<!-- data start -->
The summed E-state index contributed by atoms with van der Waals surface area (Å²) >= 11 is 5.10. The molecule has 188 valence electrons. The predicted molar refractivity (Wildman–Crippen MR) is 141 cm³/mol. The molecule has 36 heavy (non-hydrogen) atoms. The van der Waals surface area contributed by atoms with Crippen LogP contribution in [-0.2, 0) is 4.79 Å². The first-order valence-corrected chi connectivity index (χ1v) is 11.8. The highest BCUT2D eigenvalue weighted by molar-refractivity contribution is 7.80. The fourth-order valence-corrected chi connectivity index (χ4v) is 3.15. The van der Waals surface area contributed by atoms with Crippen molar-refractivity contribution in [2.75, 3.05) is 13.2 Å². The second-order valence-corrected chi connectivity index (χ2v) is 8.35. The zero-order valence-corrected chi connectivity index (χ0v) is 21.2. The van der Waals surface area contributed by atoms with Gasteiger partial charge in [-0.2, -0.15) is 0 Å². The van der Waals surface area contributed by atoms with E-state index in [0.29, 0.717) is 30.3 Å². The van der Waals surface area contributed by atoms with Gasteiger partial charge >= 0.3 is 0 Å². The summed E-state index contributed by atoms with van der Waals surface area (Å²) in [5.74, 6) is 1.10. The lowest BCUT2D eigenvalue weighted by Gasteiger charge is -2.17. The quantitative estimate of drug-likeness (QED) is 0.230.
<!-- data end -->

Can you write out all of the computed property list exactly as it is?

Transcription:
The summed E-state index contributed by atoms with van der Waals surface area (Å²) >= 11 is 5.10. The molecule has 188 valence electrons. The predicted molar refractivity (Wildman–Crippen MR) is 141 cm³/mol. The molecule has 36 heavy (non-hydrogen) atoms. The van der Waals surface area contributed by atoms with Crippen LogP contribution in [-0.2, 0) is 4.79 Å². The first-order valence-corrected chi connectivity index (χ1v) is 11.8. The highest BCUT2D eigenvalue weighted by molar-refractivity contribution is 7.80. The fourth-order valence-corrected chi connectivity index (χ4v) is 3.15. The van der Waals surface area contributed by atoms with Crippen molar-refractivity contribution in [2.75, 3.05) is 13.2 Å². The second-order valence-corrected chi connectivity index (χ2v) is 8.35. The zero-order valence-corrected chi connectivity index (χ0v) is 21.2. The van der Waals surface area contributed by atoms with Gasteiger partial charge in [-0.2, -0.15) is 0 Å². The van der Waals surface area contributed by atoms with E-state index in [0.29, 0.717) is 30.3 Å². The van der Waals surface area contributed by atoms with Gasteiger partial charge >= 0.3 is 0 Å². The summed E-state index contributed by atoms with van der Waals surface area (Å²) in [5.74, 6) is 1.10. The lowest BCUT2D eigenvalue weighted by Gasteiger charge is -2.17. The quantitative estimate of drug-likeness (QED) is 0.230.